Originally published on Tue September 17, 2013 9:57 am
Throughout the Syrian war, President Obama has insisted that President Bashar Assad must go. But now, the U.S. may want, or even need, Assad to remain in power for a while longer so he can oversee the dismantling of his chemical weapons stockpile.
"For the sake of the Syrian people, the time has come for President Assad to step aside," Obama said back on Aug. 18, 2011, in his first explicit call for Assad's ouster, something the U.S. president went on to repeat on multiple occasions.
Teacher shortages continue to increase across the state despite small progress made last session via legislation that would allow alternative certification for special education teachers through the use of a “boot camp.”
Since the state Board of Education approved the boot camps in the spring, the department has approved five providers and offered two boot camps itself, serving just over 100 participants.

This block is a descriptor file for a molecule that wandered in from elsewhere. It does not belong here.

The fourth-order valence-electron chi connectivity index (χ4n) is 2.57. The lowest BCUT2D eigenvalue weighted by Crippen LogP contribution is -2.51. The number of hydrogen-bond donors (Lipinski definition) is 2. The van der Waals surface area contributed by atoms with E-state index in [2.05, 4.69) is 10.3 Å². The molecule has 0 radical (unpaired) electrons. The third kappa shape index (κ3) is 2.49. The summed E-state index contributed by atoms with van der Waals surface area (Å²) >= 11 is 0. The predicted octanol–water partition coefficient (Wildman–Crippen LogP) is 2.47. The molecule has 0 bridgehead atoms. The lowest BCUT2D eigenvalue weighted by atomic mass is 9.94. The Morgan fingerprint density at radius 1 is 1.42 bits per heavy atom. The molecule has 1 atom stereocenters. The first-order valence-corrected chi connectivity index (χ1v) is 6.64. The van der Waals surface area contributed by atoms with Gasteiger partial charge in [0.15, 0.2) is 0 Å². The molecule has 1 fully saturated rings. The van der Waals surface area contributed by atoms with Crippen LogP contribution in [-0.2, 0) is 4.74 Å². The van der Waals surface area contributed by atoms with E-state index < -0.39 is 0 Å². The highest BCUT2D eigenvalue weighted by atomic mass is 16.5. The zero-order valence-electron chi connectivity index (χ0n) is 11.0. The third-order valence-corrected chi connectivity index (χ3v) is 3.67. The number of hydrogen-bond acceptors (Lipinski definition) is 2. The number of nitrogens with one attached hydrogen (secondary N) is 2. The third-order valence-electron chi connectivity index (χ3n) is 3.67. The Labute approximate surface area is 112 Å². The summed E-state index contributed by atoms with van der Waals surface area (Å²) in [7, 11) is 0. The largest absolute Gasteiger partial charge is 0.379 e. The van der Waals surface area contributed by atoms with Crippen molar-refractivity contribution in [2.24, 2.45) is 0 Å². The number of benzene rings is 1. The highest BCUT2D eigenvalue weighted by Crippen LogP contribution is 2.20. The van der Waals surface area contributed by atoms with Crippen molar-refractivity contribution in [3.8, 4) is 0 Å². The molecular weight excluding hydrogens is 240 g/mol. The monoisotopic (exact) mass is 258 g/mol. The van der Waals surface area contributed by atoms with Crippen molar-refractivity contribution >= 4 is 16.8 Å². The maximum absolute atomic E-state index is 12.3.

Originally published on Tue September 17, 2013 9:04 am
Aaron Alexis, the 34-year-old man believed responsible for Monday's shooting rampage that killed 12 people at the Washington Navy Yard, was a former full-time Navy reservist who had obtained a concealed-carry permit in Texas and was arrested three years ago for illegally discharging a weapon.
A total of 42 people have been arrested following a four-day investigation by the Oklahoma Bureau of Narcotics into sex trafficking in northeastern Oklahoma.
A spokesman for the agency, Mark Woodward, says OBN's Human Trafficking Unit launched the investigation after learning that individuals, including minors, were being forced into prostitution in Tulsa, Rogers, Ottawa, and Delaware counties.
It wasn’t long ago that to be involved in a meaningful way in Oklahoma politics, office seekers had to have a “D” after their names. But in just a few years, that has turned around so that an “R” is now necessary to have a significant influence in state politics.
That change was not as sudden as it seems, according to political consultant Pat McFerron,“To me the question isn’t, ‘Why we’re so Republican now? It’s why were we so Democrat before?’”
Five years ago this week, a Canadian company proposed building a pipeline to send heavy crude oil from Alberta to U.S. refineries. Although the Obama administration's answer on the Keystone XL pipeline is not expected anytime soon, politicians in Washington and Canada are ramping up the pressure for the project, while environmentalists are pushing hard against it.